Tip #1: Practice Effectively
Someone once asked a fiddler standing on a street corner in Nashville, "How do you get to the Grand Old Opry." To which the fiddler replied, "Practice son. Practice." How right that fiddler was! No amount of theorizin', analyzin' or other such activity will get you where you want to be. But deliberate, regular and well-planned practice will improve your playing no matter what your level.
I envision good practice having three components. The first of these is passive and active listening. Passive listening means hearing good recorded fiddle music all through the day. This means putting on a fiddle tape or CD while you're eating breakfast, driving to work, making dinner, etc.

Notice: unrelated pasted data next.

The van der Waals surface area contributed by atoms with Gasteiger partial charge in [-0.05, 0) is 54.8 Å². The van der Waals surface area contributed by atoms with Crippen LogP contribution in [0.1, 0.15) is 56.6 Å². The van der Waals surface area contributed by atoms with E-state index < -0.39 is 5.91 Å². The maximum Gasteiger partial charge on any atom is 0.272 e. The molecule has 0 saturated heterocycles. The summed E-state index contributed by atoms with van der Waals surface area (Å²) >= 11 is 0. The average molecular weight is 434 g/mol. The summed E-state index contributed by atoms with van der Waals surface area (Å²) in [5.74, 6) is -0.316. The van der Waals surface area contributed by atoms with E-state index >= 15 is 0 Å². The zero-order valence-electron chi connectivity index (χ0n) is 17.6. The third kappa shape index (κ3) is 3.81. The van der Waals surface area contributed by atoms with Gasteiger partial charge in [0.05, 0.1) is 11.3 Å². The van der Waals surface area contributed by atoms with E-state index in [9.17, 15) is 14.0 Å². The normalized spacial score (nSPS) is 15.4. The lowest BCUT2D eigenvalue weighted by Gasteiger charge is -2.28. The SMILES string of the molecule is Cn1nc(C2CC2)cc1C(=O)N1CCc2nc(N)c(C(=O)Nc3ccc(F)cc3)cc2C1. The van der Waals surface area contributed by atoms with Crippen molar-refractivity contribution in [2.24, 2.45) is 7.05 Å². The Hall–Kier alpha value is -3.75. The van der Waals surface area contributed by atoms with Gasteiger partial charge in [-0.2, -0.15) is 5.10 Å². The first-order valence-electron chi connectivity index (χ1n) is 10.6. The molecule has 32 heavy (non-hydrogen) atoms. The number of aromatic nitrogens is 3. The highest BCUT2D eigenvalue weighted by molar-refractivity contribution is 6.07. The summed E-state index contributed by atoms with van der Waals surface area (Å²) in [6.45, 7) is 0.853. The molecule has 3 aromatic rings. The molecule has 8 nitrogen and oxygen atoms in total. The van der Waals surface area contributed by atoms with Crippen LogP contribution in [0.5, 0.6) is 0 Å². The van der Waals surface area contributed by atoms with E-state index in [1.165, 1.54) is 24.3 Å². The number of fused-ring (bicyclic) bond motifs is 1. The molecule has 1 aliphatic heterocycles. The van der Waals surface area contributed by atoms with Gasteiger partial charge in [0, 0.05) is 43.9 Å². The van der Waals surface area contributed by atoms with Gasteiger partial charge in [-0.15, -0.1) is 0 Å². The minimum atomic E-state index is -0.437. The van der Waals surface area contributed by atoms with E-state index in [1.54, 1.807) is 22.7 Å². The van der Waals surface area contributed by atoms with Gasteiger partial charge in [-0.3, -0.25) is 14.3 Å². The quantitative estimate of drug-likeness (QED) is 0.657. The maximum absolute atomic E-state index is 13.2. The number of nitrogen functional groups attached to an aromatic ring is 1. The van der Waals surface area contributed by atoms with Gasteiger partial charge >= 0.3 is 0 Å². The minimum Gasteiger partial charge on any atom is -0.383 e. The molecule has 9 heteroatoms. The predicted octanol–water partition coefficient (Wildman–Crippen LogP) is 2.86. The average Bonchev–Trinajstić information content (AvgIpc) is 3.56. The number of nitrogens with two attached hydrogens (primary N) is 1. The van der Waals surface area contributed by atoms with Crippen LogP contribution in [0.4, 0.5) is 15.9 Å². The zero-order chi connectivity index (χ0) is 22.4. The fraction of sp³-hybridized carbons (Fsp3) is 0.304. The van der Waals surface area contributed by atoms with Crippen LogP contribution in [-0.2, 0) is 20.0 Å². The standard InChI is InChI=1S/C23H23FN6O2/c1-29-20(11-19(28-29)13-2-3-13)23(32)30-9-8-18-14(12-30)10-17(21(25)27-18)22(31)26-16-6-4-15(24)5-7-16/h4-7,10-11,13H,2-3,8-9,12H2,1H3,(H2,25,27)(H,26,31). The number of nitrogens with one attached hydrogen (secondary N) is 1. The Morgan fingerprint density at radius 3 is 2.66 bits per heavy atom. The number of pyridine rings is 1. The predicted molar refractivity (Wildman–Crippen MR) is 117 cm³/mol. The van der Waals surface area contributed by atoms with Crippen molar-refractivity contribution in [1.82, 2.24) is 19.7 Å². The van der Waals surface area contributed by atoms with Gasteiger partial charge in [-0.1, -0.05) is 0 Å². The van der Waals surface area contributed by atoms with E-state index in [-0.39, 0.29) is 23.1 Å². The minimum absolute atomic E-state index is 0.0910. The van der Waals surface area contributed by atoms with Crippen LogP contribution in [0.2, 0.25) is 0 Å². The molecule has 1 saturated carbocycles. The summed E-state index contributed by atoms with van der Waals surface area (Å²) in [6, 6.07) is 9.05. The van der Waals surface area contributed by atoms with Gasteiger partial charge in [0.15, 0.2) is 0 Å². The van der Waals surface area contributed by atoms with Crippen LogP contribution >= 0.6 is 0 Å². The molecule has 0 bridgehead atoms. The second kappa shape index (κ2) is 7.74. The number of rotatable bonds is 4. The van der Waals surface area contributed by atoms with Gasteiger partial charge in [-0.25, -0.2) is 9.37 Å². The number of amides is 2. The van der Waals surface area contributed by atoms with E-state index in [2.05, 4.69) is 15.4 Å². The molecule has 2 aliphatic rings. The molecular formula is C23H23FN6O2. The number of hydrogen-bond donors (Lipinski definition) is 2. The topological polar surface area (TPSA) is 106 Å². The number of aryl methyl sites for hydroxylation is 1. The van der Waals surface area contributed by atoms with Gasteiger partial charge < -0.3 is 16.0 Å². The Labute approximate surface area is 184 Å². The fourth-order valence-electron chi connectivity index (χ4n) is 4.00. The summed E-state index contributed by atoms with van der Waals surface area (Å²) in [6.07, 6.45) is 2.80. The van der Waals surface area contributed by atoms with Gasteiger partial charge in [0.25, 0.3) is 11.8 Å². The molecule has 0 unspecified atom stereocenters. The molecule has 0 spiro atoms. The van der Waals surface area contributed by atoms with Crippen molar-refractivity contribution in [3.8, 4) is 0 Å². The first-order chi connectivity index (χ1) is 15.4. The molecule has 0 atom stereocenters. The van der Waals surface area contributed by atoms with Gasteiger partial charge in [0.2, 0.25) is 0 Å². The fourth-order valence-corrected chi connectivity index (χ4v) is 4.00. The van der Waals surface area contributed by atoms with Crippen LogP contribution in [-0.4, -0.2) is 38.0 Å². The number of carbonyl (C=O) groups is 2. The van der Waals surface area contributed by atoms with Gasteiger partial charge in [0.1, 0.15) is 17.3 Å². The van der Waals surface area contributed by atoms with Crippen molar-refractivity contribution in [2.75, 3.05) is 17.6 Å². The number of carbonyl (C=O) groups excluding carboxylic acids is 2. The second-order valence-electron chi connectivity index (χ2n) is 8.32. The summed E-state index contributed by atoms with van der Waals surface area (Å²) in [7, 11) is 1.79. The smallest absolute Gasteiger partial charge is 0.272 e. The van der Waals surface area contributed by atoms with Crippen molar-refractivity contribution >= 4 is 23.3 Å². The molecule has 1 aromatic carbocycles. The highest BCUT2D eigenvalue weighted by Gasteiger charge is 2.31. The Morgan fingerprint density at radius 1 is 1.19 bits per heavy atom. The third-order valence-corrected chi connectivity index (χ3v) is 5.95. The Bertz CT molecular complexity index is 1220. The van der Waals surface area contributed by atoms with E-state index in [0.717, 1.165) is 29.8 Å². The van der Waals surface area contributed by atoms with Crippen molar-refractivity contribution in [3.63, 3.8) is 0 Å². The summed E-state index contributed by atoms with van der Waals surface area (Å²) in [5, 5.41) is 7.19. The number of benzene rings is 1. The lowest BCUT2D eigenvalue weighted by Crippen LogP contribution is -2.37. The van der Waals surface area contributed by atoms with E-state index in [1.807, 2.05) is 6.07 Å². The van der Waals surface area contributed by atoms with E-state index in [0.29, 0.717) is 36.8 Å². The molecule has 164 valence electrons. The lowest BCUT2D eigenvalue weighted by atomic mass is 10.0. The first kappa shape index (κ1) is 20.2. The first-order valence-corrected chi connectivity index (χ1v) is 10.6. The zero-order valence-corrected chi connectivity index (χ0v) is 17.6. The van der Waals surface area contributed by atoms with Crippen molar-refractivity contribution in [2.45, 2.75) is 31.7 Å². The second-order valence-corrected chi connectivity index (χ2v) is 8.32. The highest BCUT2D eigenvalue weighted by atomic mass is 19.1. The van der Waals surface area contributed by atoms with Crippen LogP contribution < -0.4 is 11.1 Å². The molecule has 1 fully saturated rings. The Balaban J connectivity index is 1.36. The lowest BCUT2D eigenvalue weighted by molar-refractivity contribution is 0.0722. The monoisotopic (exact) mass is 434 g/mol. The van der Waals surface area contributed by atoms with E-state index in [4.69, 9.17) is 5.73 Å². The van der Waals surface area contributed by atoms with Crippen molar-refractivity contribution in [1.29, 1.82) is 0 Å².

Active listening is critical and deliberate listening to recordings a fiddler of your choice. Listen to rhythm, bowing, melodic passages, chords. Try to soak it all in. Pay attention as if it were Monday Night Football, The Man Show or some other such engrossing TV programming.
The second component is to practice specific techniques that improve your left-hand and your right-hand.
The third component is tunes. You can learn these by ear or off the page or some combination. Work on some easy stuff for personal encouragement and for a challenge always be working on something that is over your head.
In order to plan your practice use my Old Fiddlers Practice Log. Print out a copy each week from the link or download it in PDF format and keep it handy. Fill one out each week to plan your daily practice and then stick to it.